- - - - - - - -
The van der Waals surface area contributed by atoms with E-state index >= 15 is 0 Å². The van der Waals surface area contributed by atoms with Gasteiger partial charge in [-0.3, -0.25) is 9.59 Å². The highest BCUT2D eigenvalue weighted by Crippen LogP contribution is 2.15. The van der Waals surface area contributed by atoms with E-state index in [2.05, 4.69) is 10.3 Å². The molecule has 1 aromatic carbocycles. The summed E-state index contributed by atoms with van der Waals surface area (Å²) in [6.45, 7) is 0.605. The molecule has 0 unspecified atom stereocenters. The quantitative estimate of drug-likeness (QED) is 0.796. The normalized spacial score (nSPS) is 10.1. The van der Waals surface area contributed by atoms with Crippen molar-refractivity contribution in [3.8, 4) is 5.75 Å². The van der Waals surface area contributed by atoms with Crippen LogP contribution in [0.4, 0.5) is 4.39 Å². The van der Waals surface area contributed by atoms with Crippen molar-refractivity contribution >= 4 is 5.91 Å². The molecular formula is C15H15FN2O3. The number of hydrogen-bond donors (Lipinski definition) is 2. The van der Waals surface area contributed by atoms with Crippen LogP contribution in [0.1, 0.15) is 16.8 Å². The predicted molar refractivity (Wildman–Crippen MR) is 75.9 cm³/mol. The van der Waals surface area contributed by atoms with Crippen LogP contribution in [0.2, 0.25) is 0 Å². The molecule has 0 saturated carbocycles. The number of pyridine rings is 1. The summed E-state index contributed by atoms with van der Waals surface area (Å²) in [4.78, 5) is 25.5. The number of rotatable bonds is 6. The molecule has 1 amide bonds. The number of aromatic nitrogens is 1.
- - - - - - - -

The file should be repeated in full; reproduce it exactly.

The van der Waals surface area contributed by atoms with E-state index >= 15 is 0 Å². The van der Waals surface area contributed by atoms with Gasteiger partial charge in [-0.3, -0.25) is 9.59 Å². The highest BCUT2D eigenvalue weighted by Crippen LogP contribution is 2.15. The van der Waals surface area contributed by atoms with E-state index in [2.05, 4.69) is 10.3 Å². The molecule has 1 aromatic carbocycles. The summed E-state index contributed by atoms with van der Waals surface area (Å²) in [6.45, 7) is 0.605. The molecule has 0 unspecified atom stereocenters. The quantitative estimate of drug-likeness (QED) is 0.796. The normalized spacial score (nSPS) is 10.1. The van der Waals surface area contributed by atoms with Crippen molar-refractivity contribution in [3.8, 4) is 5.75 Å². The van der Waals surface area contributed by atoms with Crippen LogP contribution in [0.4, 0.5) is 4.39 Å². The van der Waals surface area contributed by atoms with Crippen molar-refractivity contribution >= 4 is 5.91 Å². The molecular formula is C15H15FN2O3. The number of hydrogen-bond donors (Lipinski definition) is 2. The van der Waals surface area contributed by atoms with Crippen LogP contribution in [0.1, 0.15) is 16.8 Å². The predicted molar refractivity (Wildman–Crippen MR) is 75.9 cm³/mol. The van der Waals surface area contributed by atoms with Crippen LogP contribution in [0.2, 0.25) is 0 Å². The molecule has 0 saturated carbocycles. The number of pyridine rings is 1. The summed E-state index contributed by atoms with van der Waals surface area (Å²) in [4.78, 5) is 25.5. The number of rotatable bonds is 6. The molecule has 1 amide bonds. The number of aromatic nitrogens is 1.